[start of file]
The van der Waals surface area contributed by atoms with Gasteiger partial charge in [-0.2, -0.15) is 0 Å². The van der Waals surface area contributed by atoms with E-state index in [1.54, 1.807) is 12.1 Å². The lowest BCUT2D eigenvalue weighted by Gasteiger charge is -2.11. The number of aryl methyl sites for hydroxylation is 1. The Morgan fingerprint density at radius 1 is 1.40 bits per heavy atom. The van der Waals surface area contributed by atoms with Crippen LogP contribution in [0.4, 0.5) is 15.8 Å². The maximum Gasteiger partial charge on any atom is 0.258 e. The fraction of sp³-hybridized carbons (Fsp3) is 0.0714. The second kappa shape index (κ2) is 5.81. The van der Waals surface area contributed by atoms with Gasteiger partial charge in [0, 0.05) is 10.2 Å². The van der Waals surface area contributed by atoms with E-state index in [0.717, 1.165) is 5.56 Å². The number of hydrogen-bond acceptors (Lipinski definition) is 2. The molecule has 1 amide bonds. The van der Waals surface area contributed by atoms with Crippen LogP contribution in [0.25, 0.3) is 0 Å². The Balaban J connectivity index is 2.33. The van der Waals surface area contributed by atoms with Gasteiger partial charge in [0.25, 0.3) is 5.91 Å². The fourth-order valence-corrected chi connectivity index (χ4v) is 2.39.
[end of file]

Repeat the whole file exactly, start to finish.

The van der Waals surface area contributed by atoms with Gasteiger partial charge in [-0.2, -0.15) is 0 Å². The van der Waals surface area contributed by atoms with E-state index in [1.54, 1.807) is 12.1 Å². The lowest BCUT2D eigenvalue weighted by Gasteiger charge is -2.11. The number of aryl methyl sites for hydroxylation is 1. The Morgan fingerprint density at radius 1 is 1.40 bits per heavy atom. The van der Waals surface area contributed by atoms with Crippen LogP contribution in [0.4, 0.5) is 15.8 Å². The maximum Gasteiger partial charge on any atom is 0.258 e. The fraction of sp³-hybridized carbons (Fsp3) is 0.0714. The second kappa shape index (κ2) is 5.81. The van der Waals surface area contributed by atoms with Gasteiger partial charge in [0, 0.05) is 10.2 Å². The van der Waals surface area contributed by atoms with E-state index in [0.717, 1.165) is 5.56 Å². The number of hydrogen-bond acceptors (Lipinski definition) is 2. The molecule has 1 amide bonds. The van der Waals surface area contributed by atoms with Crippen LogP contribution in [0.25, 0.3) is 0 Å². The Balaban J connectivity index is 2.33. The van der Waals surface area contributed by atoms with Gasteiger partial charge in [0.25, 0.3) is 5.91 Å². The fourth-order valence-corrected chi connectivity index (χ4v) is 2.39.